This article concerns the period 409 BC – 400 BC.

Year 401 BC was a year of the pre-Julian Roman calendar. At the time, it was known as the Year of the Tribunate of Potitus, Cossus, Camillus, Ambustus, Mamercinus and Iullus. The denomination 401 BC for this year has been used since the early medieval period, when the Anno Domini calendar era became the prevalent method in Europe for naming years.

Ctesias, also known as Ctesias the Cnidian or Ctesias of Cnidus, was a Greek physician and historian from the town of Cnidus in Caria, when Caria was part of the Achaemenid Empire.

Tissaphernes Persian satrap

Tissaphernes was a Persian soldier and statesman, Satrap of Lydia. He was a grandson of Hydarnes, one of the six conspirators who had supported the rise of Darius the Great.

Artaxerxes II of Persia King of Persia from 404 to 358 BC

Artaxerxes II Mnemon was the King of Kings of Persia from 404 BC until his death in 358 BC. He was a son of Darius II and Parysatis.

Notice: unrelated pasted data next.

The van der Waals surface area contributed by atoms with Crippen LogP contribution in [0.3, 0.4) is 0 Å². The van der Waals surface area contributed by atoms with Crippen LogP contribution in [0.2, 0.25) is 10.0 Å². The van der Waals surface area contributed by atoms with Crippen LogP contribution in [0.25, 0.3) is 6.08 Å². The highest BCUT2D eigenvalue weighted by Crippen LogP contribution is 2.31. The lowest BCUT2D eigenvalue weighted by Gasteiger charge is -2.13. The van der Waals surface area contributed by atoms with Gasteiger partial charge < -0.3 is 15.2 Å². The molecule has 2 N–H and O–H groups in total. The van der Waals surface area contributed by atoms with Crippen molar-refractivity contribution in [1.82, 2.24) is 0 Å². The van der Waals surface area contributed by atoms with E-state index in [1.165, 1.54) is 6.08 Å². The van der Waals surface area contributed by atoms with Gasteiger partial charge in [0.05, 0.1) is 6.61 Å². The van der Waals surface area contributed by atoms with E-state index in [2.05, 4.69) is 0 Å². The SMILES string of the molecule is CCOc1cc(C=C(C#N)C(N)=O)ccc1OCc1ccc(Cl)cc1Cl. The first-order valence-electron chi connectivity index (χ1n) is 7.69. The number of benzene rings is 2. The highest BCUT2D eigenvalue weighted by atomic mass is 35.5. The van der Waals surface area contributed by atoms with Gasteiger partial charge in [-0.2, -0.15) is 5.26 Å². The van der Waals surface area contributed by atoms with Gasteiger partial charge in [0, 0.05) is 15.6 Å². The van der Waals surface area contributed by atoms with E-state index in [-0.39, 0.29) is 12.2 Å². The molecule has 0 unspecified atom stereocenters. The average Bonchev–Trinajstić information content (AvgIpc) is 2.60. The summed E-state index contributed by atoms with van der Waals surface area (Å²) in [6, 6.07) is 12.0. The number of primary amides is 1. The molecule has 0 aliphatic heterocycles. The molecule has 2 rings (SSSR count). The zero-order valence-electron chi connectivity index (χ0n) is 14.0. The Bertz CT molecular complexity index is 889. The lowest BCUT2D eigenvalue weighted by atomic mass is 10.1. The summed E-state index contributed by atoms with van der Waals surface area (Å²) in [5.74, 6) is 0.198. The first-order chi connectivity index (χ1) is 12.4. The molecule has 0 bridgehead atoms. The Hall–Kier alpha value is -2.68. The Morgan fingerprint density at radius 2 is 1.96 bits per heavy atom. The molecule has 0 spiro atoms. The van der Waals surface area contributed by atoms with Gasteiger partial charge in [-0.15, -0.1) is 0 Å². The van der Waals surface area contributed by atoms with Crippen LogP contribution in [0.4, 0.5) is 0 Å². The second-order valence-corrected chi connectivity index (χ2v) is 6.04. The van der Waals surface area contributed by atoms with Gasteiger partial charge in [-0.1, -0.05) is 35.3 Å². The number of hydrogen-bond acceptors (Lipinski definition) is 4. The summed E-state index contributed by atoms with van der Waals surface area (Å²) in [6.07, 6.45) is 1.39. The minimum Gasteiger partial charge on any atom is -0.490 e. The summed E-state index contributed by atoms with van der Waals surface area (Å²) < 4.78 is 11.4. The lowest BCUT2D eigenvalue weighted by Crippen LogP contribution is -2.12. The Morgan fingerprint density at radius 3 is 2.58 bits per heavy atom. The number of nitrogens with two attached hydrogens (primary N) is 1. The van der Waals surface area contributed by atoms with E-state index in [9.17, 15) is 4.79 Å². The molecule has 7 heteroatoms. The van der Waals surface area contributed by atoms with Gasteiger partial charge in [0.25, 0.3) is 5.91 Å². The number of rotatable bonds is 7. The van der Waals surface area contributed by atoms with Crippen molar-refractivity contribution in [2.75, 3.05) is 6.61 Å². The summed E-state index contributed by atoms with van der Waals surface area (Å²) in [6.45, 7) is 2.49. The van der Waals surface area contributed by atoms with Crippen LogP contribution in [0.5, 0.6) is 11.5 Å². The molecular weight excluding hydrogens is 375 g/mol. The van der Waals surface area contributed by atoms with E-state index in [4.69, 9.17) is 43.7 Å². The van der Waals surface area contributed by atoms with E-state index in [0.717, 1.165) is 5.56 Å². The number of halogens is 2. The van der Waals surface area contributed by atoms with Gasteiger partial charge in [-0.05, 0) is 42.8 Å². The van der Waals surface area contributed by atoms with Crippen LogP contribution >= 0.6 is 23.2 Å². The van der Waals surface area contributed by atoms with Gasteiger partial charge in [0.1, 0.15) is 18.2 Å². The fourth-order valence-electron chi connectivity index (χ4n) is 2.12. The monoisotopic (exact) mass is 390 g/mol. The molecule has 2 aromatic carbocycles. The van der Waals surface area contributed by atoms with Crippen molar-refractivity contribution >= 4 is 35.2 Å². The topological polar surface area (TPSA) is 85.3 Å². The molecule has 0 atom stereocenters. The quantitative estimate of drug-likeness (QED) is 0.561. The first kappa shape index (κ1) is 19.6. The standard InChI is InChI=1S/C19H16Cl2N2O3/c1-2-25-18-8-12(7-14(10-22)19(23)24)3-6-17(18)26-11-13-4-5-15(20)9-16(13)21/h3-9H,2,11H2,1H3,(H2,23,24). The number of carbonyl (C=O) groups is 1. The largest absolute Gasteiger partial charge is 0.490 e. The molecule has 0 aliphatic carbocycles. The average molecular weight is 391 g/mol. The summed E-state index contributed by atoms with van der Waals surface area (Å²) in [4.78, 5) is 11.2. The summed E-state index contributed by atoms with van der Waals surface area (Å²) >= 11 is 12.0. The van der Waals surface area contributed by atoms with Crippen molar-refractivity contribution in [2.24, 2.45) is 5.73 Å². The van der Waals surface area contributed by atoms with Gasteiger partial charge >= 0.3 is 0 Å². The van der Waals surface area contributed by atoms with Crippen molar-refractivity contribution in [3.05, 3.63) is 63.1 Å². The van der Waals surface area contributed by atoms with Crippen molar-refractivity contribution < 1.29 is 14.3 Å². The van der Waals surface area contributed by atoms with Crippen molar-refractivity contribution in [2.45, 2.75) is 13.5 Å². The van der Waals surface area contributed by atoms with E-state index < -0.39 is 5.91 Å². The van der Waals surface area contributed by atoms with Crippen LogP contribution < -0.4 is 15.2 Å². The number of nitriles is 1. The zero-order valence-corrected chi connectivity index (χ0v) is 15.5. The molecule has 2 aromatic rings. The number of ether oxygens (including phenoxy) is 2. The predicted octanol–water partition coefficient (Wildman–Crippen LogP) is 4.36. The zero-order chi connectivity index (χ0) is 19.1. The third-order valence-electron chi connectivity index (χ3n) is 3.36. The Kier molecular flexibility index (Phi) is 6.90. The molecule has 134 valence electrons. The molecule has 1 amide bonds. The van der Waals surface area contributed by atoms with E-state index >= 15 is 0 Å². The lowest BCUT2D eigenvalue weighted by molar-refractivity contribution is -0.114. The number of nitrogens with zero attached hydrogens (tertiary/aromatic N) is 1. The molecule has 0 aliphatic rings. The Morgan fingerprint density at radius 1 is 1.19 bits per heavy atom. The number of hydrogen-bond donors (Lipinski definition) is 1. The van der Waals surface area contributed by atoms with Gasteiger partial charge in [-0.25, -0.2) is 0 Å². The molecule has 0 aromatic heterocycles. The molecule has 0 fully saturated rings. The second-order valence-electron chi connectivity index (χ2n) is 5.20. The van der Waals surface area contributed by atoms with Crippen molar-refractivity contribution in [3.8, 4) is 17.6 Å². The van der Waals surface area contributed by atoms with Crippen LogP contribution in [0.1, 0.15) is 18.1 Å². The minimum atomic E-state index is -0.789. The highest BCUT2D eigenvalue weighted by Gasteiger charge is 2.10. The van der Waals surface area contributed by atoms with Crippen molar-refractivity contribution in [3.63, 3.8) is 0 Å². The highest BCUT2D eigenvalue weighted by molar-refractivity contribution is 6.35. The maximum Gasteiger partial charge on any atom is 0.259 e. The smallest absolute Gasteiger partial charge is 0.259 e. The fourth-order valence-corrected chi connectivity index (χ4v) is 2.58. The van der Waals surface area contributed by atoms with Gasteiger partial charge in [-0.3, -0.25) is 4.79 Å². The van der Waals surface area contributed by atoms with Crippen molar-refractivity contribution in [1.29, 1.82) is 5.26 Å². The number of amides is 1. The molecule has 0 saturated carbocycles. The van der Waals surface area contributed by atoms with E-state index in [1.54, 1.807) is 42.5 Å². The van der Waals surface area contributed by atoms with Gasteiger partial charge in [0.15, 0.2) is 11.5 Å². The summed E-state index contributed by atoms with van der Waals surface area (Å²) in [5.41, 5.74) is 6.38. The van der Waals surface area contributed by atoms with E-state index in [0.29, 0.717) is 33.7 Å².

Pharnabazus II Persian Satrap

Pharnabazus II was a Persian soldier and statesman, and Satrap of Hellespontine Phrygia. He was the son of Pharnaces II of Phrygia and grandson of Pharnabazus I, and great-grandson of Artabazus I. He and his male ancestors, forming the Pharnacid dynasty, had governed the satrapy of Hellespontine Phrygia from its headquarters at Dascylium since 478 BC. He married Apama, daughter of Artaxerxes II of Persia, and their son Artabazus was likewise a satrap of Phrygia. His grand-daughter Barsine married Alexander the Great.

<i>Anabasis</i> (Xenophon) book by Xenophon

Anabasis is the most famous book of the Ancient Greek professional soldier and writer Xenophon. The seven-tome book of the Anabasis was composed around the year 370 BC, and, in translation, Anabasis is rendered as The March of the Ten Thousand and as The March Up Country. The narration of the journey is Xenophon's best known work, and "one of the great adventures in human history".